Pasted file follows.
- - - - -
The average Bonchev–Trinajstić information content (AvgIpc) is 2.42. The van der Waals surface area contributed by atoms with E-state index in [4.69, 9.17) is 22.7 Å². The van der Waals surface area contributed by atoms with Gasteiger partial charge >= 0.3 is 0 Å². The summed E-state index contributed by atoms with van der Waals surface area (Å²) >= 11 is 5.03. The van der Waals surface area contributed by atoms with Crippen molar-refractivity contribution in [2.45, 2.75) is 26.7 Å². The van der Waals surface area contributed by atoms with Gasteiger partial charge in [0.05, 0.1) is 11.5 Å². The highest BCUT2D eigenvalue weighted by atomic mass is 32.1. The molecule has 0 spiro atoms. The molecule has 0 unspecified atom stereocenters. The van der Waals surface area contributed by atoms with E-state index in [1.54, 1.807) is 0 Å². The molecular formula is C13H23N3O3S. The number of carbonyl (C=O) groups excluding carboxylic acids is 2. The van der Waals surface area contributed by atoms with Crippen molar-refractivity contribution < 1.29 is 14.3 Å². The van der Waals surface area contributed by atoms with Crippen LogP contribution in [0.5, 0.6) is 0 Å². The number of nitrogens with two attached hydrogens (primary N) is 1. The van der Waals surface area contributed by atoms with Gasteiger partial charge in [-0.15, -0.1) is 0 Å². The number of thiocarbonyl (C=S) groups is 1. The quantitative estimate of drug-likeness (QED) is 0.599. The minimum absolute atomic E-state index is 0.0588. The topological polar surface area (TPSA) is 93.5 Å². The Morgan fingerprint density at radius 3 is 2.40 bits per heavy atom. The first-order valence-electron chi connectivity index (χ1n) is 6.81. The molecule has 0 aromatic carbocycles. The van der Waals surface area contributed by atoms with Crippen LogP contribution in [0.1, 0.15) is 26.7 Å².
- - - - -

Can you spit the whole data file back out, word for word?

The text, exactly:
The average Bonchev–Trinajstić information content (AvgIpc) is 2.42. The van der Waals surface area contributed by atoms with E-state index in [4.69, 9.17) is 22.7 Å². The van der Waals surface area contributed by atoms with Gasteiger partial charge >= 0.3 is 0 Å². The summed E-state index contributed by atoms with van der Waals surface area (Å²) >= 11 is 5.03. The van der Waals surface area contributed by atoms with Crippen molar-refractivity contribution in [2.45, 2.75) is 26.7 Å². The van der Waals surface area contributed by atoms with Gasteiger partial charge in [0.05, 0.1) is 11.5 Å². The highest BCUT2D eigenvalue weighted by atomic mass is 32.1. The molecule has 0 spiro atoms. The molecule has 0 unspecified atom stereocenters. The van der Waals surface area contributed by atoms with E-state index in [1.54, 1.807) is 0 Å². The molecular formula is C13H23N3O3S. The number of carbonyl (C=O) groups excluding carboxylic acids is 2. The van der Waals surface area contributed by atoms with Crippen molar-refractivity contribution < 1.29 is 14.3 Å². The van der Waals surface area contributed by atoms with Crippen LogP contribution in [0.5, 0.6) is 0 Å². The number of nitrogens with two attached hydrogens (primary N) is 1. The van der Waals surface area contributed by atoms with Gasteiger partial charge in [-0.15, -0.1) is 0 Å². The number of thiocarbonyl (C=S) groups is 1. The quantitative estimate of drug-likeness (QED) is 0.599. The minimum absolute atomic E-state index is 0.0588. The topological polar surface area (TPSA) is 93.5 Å². The Morgan fingerprint density at radius 3 is 2.40 bits per heavy atom. The first-order valence-electron chi connectivity index (χ1n) is 6.81. The molecule has 0 aromatic carbocycles. The van der Waals surface area contributed by atoms with Crippen LogP contribution in [0.1, 0.15) is 26.7 Å².